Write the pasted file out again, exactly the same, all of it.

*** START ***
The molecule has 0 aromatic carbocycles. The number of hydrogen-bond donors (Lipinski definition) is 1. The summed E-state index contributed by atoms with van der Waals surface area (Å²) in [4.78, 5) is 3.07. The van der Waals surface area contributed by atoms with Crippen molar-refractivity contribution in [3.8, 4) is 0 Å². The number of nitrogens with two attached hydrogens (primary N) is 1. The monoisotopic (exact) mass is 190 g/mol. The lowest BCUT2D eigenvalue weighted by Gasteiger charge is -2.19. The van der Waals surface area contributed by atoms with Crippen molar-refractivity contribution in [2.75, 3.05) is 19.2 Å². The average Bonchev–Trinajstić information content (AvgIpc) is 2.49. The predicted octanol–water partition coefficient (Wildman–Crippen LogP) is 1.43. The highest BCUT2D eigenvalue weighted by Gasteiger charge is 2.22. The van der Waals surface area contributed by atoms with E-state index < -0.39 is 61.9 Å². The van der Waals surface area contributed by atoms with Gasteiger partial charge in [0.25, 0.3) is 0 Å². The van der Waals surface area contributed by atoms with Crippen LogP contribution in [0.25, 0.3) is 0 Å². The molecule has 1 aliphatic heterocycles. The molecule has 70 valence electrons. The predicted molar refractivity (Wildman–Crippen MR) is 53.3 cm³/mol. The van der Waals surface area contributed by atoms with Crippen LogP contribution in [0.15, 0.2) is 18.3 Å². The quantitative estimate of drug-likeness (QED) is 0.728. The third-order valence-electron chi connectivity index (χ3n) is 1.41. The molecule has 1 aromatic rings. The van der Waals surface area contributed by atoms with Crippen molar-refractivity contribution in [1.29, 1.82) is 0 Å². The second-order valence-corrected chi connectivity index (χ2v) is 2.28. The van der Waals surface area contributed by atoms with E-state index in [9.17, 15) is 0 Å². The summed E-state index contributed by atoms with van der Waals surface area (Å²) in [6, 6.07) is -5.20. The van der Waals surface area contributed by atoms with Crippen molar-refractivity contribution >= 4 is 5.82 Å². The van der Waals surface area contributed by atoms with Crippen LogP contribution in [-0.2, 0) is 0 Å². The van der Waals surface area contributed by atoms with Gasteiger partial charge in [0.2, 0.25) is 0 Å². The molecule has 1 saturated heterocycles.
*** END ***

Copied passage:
The molecule has 0 aromatic carbocycles. The number of hydrogen-bond donors (Lipinski definition) is 1. The summed E-state index contributed by atoms with van der Waals surface area (Å²) in [4.78, 5) is 3.07. The van der Waals surface area contributed by atoms with Crippen molar-refractivity contribution in [3.8, 4) is 0 Å². The number of nitrogens with two attached hydrogens (primary N) is 1. The monoisotopic (exact) mass is 190 g/mol. The lowest BCUT2D eigenvalue weighted by Gasteiger charge is -2.19. The van der Waals surface area contributed by atoms with Crippen molar-refractivity contribution in [2.75, 3.05) is 19.2 Å². The average Bonchev–Trinajstić information content (AvgIpc) is 2.49. The predicted octanol–water partition coefficient (Wildman–Crippen LogP) is 1.43. The highest BCUT2D eigenvalue weighted by Gasteiger charge is 2.22. The van der Waals surface area contributed by atoms with E-state index < -0.39 is 61.9 Å². The van der Waals surface area contributed by atoms with Gasteiger partial charge in [0.25, 0.3) is 0 Å². The van der Waals surface area contributed by atoms with Crippen LogP contribution in [0.25, 0.3) is 0 Å². The molecule has 1 aliphatic heterocycles. The molecule has 70 valence electrons. The predicted molar refractivity (Wildman–Crippen MR) is 53.3 cm³/mol. The van der Waals surface area contributed by atoms with Crippen LogP contribution in [0.15, 0.2) is 18.3 Å². The quantitative estimate of drug-likeness (QED) is 0.728. The third-order valence-electron chi connectivity index (χ3n) is 1.41. The molecule has 1 aromatic rings. The van der Waals surface area contributed by atoms with Crippen molar-refractivity contribution in [1.29, 1.82) is 0 Å². The second-order valence-corrected chi connectivity index (χ2v) is 2.28. The van der Waals surface area contributed by atoms with E-state index in [9.17, 15) is 0 Å². The summed E-state index contributed by atoms with van der Waals surface area (Å²) in [6, 6.07) is -5.20. The van der Waals surface area contributed by atoms with Crippen molar-refractivity contribution >= 4 is 5.82 Å². The van der Waals surface area contributed by atoms with Crippen LogP contribution in [-0.2, 0) is 0 Å². The van der Waals surface area contributed by atoms with Gasteiger partial charge in [0.2, 0.25) is 0 Å². The molecule has 1 saturated heterocycles.